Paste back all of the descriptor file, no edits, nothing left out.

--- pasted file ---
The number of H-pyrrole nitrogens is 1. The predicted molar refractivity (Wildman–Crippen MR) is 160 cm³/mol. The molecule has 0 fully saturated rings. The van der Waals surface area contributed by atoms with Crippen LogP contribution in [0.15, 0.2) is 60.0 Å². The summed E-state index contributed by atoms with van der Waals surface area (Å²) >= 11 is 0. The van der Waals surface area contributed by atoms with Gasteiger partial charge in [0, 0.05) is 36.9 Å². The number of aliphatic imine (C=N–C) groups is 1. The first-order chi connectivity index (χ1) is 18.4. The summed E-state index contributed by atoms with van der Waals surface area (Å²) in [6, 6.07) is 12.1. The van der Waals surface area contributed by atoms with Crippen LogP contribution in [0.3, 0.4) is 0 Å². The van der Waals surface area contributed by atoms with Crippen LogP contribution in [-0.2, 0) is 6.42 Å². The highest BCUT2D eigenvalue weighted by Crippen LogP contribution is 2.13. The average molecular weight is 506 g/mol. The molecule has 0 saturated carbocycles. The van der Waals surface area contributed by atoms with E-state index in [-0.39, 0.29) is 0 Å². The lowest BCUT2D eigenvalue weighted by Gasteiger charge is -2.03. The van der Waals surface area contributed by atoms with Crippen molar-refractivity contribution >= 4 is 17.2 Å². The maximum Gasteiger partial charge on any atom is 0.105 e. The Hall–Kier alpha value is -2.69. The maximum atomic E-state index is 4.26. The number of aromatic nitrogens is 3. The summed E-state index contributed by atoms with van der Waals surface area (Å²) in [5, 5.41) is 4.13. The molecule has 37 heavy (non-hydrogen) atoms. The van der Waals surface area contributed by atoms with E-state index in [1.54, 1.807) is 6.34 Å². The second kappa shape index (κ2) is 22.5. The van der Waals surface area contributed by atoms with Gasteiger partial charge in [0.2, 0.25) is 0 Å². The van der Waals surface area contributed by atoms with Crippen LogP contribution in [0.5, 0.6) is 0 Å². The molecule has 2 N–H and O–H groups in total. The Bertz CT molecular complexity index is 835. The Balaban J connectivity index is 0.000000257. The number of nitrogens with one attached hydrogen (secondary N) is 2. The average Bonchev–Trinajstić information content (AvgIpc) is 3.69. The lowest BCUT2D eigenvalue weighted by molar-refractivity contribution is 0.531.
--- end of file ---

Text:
The number of H-pyrrole nitrogens is 1. The predicted molar refractivity (Wildman–Crippen MR) is 160 cm³/mol. The molecule has 0 fully saturated rings. The van der Waals surface area contributed by atoms with Crippen LogP contribution in [0.15, 0.2) is 60.0 Å². The summed E-state index contributed by atoms with van der Waals surface area (Å²) >= 11 is 0. The van der Waals surface area contributed by atoms with Gasteiger partial charge in [0, 0.05) is 36.9 Å². The number of aliphatic imine (C=N–C) groups is 1. The first-order chi connectivity index (χ1) is 18.4. The summed E-state index contributed by atoms with van der Waals surface area (Å²) in [6, 6.07) is 12.1. The van der Waals surface area contributed by atoms with Crippen LogP contribution in [0.3, 0.4) is 0 Å². The van der Waals surface area contributed by atoms with Crippen LogP contribution in [-0.2, 0) is 6.42 Å². The highest BCUT2D eigenvalue weighted by Crippen LogP contribution is 2.13. The average molecular weight is 506 g/mol. The molecule has 0 saturated carbocycles. The van der Waals surface area contributed by atoms with E-state index in [-0.39, 0.29) is 0 Å². The lowest BCUT2D eigenvalue weighted by Gasteiger charge is -2.03. The van der Waals surface area contributed by atoms with Crippen molar-refractivity contribution >= 4 is 17.2 Å². The maximum Gasteiger partial charge on any atom is 0.105 e. The Hall–Kier alpha value is -2.69. The maximum atomic E-state index is 4.26. The number of aromatic nitrogens is 3. The summed E-state index contributed by atoms with van der Waals surface area (Å²) in [5, 5.41) is 4.13. The molecule has 37 heavy (non-hydrogen) atoms. The van der Waals surface area contributed by atoms with E-state index in [1.54, 1.807) is 6.34 Å². The second kappa shape index (κ2) is 22.5. The van der Waals surface area contributed by atoms with Gasteiger partial charge in [0.2, 0.25) is 0 Å². The van der Waals surface area contributed by atoms with Crippen LogP contribution in [0.5, 0.6) is 0 Å². The molecule has 2 N–H and O–H groups in total. The Bertz CT molecular complexity index is 835. The Balaban J connectivity index is 0.000000257. The number of nitrogens with one attached hydrogen (secondary N) is 2. The average Bonchev–Trinajstić information content (AvgIpc) is 3.69. The lowest BCUT2D eigenvalue weighted by molar-refractivity contribution is 0.531.